Tillamook Coast Life Blog
Backcountry Rockhounding on the Tillamook Coast
Visitors often associate the Tillamook Coast with, well, the coast. And if you know what to look for, it can be pretty fruitful in your rock hunt.
From the basalts that make up the bedrock, to the silicates forming from compressed muds, and the seasonal washouts, Tillamook’s coast is exposed with semi-precious-gemstones.
Some notable types of good stone found around the Tillamook Coast varies from beautifully varied jasper with a tapestry of color, milky white agates with orbs and rings, petrified wood, fossils, augite, carnelian, Oregon jade, bloodstone, quartz and even the occasional amethyst crystal.
To go rockhounding you’ll need: a rock hammer, five gallon bucket, shovel, towel and a map. Of course, you may want to pack food and water provisions as these kinds of adventures have a tendency to take a good portion of the day in the mountains. Specific location is entirely up to you, just make sure to follow any rules regarding private property boundary.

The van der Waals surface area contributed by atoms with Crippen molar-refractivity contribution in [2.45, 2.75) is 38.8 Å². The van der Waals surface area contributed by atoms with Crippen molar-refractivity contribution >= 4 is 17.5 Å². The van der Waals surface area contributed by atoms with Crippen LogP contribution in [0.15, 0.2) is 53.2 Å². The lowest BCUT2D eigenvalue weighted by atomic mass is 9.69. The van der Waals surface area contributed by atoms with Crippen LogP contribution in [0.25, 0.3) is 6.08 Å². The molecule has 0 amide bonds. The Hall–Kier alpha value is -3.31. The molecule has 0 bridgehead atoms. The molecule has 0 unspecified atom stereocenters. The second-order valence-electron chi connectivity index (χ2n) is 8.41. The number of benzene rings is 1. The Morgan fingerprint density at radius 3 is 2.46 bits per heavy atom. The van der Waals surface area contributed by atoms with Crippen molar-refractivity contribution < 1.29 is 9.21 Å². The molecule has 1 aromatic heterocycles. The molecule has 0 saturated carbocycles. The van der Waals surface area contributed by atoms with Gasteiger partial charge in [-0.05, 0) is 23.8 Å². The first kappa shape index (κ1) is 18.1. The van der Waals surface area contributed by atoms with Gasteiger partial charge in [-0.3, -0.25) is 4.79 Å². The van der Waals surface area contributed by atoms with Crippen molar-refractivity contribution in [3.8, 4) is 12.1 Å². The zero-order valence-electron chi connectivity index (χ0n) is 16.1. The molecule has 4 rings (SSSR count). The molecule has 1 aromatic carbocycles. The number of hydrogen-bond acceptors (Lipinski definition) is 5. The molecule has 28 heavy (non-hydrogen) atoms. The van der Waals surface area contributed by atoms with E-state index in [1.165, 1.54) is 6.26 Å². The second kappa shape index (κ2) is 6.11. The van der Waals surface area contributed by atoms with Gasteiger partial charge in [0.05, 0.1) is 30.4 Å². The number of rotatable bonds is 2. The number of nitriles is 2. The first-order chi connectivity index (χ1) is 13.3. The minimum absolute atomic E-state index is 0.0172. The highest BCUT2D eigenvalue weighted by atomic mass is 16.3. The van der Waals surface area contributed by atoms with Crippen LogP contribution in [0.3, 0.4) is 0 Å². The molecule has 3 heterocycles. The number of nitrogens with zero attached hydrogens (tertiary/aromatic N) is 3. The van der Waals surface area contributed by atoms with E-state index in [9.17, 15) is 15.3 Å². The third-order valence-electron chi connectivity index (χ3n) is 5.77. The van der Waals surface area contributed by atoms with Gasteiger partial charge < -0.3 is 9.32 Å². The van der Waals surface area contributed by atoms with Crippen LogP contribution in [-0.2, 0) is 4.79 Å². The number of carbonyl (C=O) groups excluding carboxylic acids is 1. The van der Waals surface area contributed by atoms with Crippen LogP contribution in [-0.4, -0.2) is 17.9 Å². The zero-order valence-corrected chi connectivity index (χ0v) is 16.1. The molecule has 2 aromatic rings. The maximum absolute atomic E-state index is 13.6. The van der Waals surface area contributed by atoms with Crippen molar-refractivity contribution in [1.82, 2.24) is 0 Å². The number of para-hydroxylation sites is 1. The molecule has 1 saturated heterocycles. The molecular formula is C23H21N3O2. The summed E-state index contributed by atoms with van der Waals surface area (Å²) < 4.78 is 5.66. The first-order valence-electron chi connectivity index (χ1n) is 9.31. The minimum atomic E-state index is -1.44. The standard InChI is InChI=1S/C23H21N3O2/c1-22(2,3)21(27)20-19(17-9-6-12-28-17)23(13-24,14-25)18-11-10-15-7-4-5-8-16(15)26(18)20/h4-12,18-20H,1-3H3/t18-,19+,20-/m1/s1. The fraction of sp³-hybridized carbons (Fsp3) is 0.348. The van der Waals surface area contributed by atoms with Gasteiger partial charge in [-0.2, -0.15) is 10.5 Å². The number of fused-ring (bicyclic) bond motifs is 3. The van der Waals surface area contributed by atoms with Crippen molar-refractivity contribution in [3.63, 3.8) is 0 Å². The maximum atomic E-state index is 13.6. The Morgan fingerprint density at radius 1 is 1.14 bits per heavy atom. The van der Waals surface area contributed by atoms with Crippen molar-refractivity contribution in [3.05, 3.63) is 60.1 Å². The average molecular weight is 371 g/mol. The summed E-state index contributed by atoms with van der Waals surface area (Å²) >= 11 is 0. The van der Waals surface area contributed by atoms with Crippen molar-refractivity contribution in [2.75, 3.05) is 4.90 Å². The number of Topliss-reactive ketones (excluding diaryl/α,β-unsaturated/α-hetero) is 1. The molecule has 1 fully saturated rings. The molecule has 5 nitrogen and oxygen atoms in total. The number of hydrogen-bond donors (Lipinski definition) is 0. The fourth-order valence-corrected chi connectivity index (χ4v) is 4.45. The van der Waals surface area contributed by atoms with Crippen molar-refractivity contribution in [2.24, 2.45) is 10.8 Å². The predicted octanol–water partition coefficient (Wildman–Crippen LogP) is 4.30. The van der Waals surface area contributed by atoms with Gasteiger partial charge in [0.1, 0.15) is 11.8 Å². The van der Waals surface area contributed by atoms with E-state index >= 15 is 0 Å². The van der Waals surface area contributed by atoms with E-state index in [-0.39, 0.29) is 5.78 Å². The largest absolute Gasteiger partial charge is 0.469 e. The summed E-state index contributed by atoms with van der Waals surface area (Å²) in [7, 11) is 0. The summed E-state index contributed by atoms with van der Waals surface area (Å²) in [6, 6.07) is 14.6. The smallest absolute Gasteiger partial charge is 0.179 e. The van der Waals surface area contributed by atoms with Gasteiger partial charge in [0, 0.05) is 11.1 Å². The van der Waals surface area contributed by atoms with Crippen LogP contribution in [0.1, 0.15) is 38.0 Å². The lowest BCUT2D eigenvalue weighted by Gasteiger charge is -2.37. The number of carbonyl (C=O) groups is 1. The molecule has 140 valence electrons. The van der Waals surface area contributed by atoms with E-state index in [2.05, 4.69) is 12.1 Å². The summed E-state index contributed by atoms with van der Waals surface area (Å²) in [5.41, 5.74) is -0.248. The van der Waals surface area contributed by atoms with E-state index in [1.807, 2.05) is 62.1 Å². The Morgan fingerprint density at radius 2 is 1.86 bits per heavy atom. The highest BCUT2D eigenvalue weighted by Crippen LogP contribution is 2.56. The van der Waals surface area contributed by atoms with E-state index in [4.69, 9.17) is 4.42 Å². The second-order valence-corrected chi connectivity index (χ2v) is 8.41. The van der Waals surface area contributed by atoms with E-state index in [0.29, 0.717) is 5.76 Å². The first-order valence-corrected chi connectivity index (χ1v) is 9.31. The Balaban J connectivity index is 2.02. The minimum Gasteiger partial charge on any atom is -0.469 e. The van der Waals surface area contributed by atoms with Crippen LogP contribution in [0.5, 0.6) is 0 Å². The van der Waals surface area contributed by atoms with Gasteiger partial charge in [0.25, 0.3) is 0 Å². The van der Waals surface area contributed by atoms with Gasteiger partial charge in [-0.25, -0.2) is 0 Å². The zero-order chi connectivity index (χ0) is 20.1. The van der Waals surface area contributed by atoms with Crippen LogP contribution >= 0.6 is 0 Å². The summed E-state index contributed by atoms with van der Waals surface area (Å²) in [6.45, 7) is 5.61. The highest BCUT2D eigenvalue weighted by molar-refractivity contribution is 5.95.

During the wetter times of year, the rains cause mudslides and they often unearth good quality stones that are otherwise encased underground. The stones wash downstream and end up in the local rivers. Good quartz crystal, clear Agate and Jasper can commonly be found along the Wilson River, as well as all other rivers on the Tillamook coast.
Another method for finding good backcountry rock is to drive the roads within the Tillamook State Forest, the Siuslaw National Forest and the land operated by the Bureau of Land Management. You can often times spot good rock just sitting embedded into the cutbank above the road. Additionally, road gravel itself can hold treasures left there from road-rock quarries.
Then, there are the beaches. Gorgeous beach agates are traditional finds, as well as the colorful jaspers in their greens, reds, yellows, oranges, browns and greys. Finding a rare carnelian agate is the more sought after as they are worth something to local rock shops if you find a good specimen.
As you rockhound, keep in mind that you’re in a sensitive ecological area. If you find yourself using a shovel to take out a good sized stone, make sure and fill in the hole you took it from.